In major privacy win, US Supreme Court says cops need warrant to access cell phone location

The decision imposes Fourth Amendment restrictions on the ability to conduct surveillance without probable cause.

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Police will no longer be able to access cell phone location data without a warrant. That’s a ruling that the US Supreme Court handed down today, in a victory for privacy advocates. The 5-4 decision (.pdf) brings mobile phone location within the Constitution’s Fourth Amendment protection against unreasonable search and seizure.

The underlying case involved a man named Timothy Carpenter, who had been convicted of armed robbery partly with the help of mobile phone location history that placed him at crime scenes. At trial, attorneys for Carpenter argued the location-data evidence should have been barred because it was obtained without a warrant. In denying the motion to suppress the evidence, the trial and appellate courts said that “Carpenter lacked a reasonable expectation of privacy in the location information collected by the FBI because he had shared that information with his wireless carriers.”

Illegally obtained evidence is supposed to be excluded in criminal trials, regardless of the actual guilt of the defendant. The reason is to create structural disincentives for police to violate people’s rights or otherwise break the law in seeking to apprehend criminals.

US Supreme Court Chief Justice Roberts delivered the opinion, which was joined by more moderate and liberal justices Ginsburg, Breyer, Sotomayor and Kagan. The remaining conservatives all dissented. Roberts said that “requests for cell-site records lie at the intersection of two lines of cases.” One of those pertained to an individual’s “expectation of privacy in his physical location and movements.” The second concerned “what a person keeps to himself and what he shares with others.”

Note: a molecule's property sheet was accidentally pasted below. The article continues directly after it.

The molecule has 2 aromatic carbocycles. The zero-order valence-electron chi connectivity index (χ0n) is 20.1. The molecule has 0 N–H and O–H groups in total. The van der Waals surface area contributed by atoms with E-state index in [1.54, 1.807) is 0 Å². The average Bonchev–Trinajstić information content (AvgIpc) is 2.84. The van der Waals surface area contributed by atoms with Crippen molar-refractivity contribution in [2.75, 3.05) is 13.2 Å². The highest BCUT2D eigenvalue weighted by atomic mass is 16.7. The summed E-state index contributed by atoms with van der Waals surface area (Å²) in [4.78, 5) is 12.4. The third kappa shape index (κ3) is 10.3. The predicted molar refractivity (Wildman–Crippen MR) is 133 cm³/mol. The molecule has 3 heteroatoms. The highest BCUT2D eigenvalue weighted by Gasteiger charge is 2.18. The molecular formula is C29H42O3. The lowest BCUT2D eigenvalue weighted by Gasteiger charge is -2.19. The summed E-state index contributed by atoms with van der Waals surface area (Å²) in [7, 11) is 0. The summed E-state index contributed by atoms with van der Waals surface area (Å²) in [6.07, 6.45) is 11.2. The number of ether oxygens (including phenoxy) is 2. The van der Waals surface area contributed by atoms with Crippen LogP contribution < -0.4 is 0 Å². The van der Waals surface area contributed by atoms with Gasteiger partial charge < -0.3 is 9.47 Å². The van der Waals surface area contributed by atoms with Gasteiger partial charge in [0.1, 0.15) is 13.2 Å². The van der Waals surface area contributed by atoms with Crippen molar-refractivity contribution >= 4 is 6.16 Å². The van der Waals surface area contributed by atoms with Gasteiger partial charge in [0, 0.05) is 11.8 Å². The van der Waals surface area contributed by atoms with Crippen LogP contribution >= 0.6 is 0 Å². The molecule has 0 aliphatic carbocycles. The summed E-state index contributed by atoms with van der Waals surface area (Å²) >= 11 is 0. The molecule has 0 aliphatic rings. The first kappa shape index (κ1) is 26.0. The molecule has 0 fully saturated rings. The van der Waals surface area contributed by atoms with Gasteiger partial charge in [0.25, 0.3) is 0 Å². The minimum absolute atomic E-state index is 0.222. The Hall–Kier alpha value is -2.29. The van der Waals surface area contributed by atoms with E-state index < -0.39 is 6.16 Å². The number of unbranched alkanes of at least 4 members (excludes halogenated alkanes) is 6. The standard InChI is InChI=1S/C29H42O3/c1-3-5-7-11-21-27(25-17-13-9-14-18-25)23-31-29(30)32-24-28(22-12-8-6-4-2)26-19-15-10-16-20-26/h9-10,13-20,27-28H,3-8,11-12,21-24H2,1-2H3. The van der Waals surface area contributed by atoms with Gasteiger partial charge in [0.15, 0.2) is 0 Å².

The court held that a person does have an expectation of privacy in his or her physical location even in the public sphere. This was true despite the fact that Carpenter unknowingly shared his location with his cell phone carrier (by default). The Court said:

We decline to grant the state unrestricted access to a wireless carrier’s database of physical location information. In light of the deeply revealing nature of [cell-site location information], its depth, breadth, and comprehensive reach, and the inescapable and automatic nature of its collection, the fact that such information is gathered by a third party does not make it any less deserving of Fourth Amendment protection. The Government’s acquisition of the cell-site records here was a search under that Amendment.

The right-leaning members of the court argued that sharing location information with a wireless carrier was no different from sharing business records with a third party such as a bank or other commercial enterprise, which didn’t trigger Fourth Amendment protection.

The decision is very consequential and pushes back against the encroachment of “the surveillance state.” However, the Court added, there could be exceptions in cases of emergency (e.g., active shooters) where warrantless searches of cellphone location data would be permitted.

Opinions expressed in this article are those of the guest author and not necessarily MarTech. Staff authors are listed here.

About the author

Greg Sterling
Greg Sterling is a Contributing Editor to Search Engine Land, a member of the programming team for SMX events and the VP, Market Insights at Uberall.

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